10 Top ZOOM Engagement Tips   

by | 4 Mar 2022

You’ve been told to get everyone together and host a ZOOM meeting.  Doesn’t sound too difficult, does it? Setting up a ZOOM account is easy.  Sending out a calendar invite is simple.  What’s not so easy is how to navigate and facilitate a group of people to get the best engagement and therefore outcome.   

Here are my Top 10 Engagement Tips. 

  1. Let’s start with setting up the ZOOM session for success. Just the same here as if it was a Face to Face meeting.  Ensure the meeting / forum / session has a clear purpose, be clear about what you want to achieve, who should be invited and how long the session will go for.  Get all this sorted before you send out the session invite, and ensure your invitees understand these things right from the get go. 
  1. Open up the ZOOM room about 10 minutes early and if there is a small (say under 20) attendees, they can come in and chat among themselves.  This also gives people, and especially those new to ZOOM, a chance to try out their technology and ensure all is working.  People take comfort from this and you definitely want people comfortable on the session. 
  1. We are wired for and at our best when we CONNECT. Start with a few connection activities at the beginning of a session; Ask people to type in the chat where they are calling in from, what their time zone is, what they can see out their window right now, or how the weather is in their neck of the woods.  (Just one of these will do) Ask people to put their hand up if they know other people on the call. Do a quick intro of ZOOM features.  Go through those you will encourage attendees to use and ask them to try them out as you introduce them. 
  1. Use a visualisation technique.  It helps people to become physically present in the session rather than maintain an observer status.  Example, today I want you to picture yourself sitting around a campfire with a group of colleagues.  You have all met each other, shared a laugh or two and are now ready to talk about XXX (meeting topic).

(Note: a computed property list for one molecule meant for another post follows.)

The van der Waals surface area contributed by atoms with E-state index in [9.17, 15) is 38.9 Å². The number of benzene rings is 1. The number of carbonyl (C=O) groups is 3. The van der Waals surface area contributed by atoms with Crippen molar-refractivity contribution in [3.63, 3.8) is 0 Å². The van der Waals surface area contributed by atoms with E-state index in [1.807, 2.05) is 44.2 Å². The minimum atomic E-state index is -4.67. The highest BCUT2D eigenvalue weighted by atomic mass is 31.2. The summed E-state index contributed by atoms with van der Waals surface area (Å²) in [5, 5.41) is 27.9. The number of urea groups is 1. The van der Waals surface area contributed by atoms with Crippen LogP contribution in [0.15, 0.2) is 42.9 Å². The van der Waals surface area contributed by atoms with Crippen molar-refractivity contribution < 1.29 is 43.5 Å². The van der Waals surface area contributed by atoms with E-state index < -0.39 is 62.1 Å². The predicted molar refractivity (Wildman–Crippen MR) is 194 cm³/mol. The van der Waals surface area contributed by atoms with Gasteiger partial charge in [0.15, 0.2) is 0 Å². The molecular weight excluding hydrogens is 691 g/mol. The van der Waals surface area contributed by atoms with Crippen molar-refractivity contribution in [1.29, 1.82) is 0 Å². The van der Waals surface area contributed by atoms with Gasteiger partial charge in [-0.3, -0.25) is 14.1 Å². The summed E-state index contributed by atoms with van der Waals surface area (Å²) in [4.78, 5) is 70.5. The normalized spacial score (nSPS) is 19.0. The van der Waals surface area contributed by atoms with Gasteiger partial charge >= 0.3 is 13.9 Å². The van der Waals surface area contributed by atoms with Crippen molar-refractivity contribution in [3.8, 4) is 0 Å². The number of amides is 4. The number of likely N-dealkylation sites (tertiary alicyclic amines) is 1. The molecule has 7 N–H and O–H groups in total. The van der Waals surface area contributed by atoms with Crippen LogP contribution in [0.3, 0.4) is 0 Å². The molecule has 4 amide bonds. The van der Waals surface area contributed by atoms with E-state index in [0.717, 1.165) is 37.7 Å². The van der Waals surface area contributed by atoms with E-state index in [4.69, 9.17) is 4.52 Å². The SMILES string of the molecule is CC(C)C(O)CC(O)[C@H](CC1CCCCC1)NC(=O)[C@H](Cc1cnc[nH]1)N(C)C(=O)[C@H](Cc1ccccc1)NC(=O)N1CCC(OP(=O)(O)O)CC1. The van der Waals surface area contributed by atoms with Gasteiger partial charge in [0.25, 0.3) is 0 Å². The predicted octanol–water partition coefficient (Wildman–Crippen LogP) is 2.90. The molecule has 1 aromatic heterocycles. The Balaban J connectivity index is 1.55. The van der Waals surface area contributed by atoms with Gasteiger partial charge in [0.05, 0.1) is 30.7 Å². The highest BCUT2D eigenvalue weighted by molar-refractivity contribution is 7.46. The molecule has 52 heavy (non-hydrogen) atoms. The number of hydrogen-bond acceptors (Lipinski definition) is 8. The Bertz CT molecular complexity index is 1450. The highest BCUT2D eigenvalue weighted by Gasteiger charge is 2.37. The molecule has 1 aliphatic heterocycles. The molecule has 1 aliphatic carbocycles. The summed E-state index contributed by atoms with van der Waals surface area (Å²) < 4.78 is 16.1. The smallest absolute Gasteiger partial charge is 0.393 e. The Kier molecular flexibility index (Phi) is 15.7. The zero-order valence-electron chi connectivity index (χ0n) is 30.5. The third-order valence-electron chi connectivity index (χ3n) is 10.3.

1. Invite people to turn on their camera if at all possible (this will depend on bandwidth etc) 
  1. Give a clear overview of the purpose of the session.  Mention timelines and expected outcomes. Share what role you hope participants will take eg sit and listen, take notes, ask questions etc  
  1. Use break-out rooms.  Hands down this is one of the best features of ZOOM sessions.  Regardless of the size of your group, build in at least one breakout room activity per ZOOM session.  10 mins is a good length.  I find it easiest to set the rooms up and assign people randomly. Have someone else on the call help if you need.  Make them a Co-Host of the session so they can access this function with you. 
  1. Record the session, especially if there are people who can’t attend.   
  1. Avoid people talking over each other.  Ask attendees at the beginning of the session to use the raise hand emoji or their physical hand when they wish to speak.  And / or include question / comment in the chat function.  I acknowledge people in order and by name, so that when there is a discussion they know in what order they can speak.  
  1. Signal closing and provide a connection touchpoint at the end of the ZOOM session.  I will always signal closing by saying, OK everyone we have about 5 minutes before closing xxxxxxx.  And with 1 minute to go wit ha small group I will invite them to share one word about the session and I will thank them for it by name.  And if it’s a large group, I ask them to typo their word into the chat and I then comment on the words showing up and thank everyone for their contribution.  

It’s a craft to facilitate an engaging ZOOM session.  Please have a go at some of these tips.  We’d love to know how they work for you.  And reach out anytime if we can help you set up or facilitate your online sessions. 

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About the Author

Jo Eady

Jo Eady

I’m a leadership specialist, a human centred facilitator and a modern day storyteller. I live in Victoria, Australia. For the past two decades I’ve developed and facilitated a range of leadership initiatives, strategies and programs and have coached many across Australia’s agricultural and rural sectors. I love being a change agent and my key motto right now is courage over comfort. I support others to develop their own leadership essence and shine from the inside out.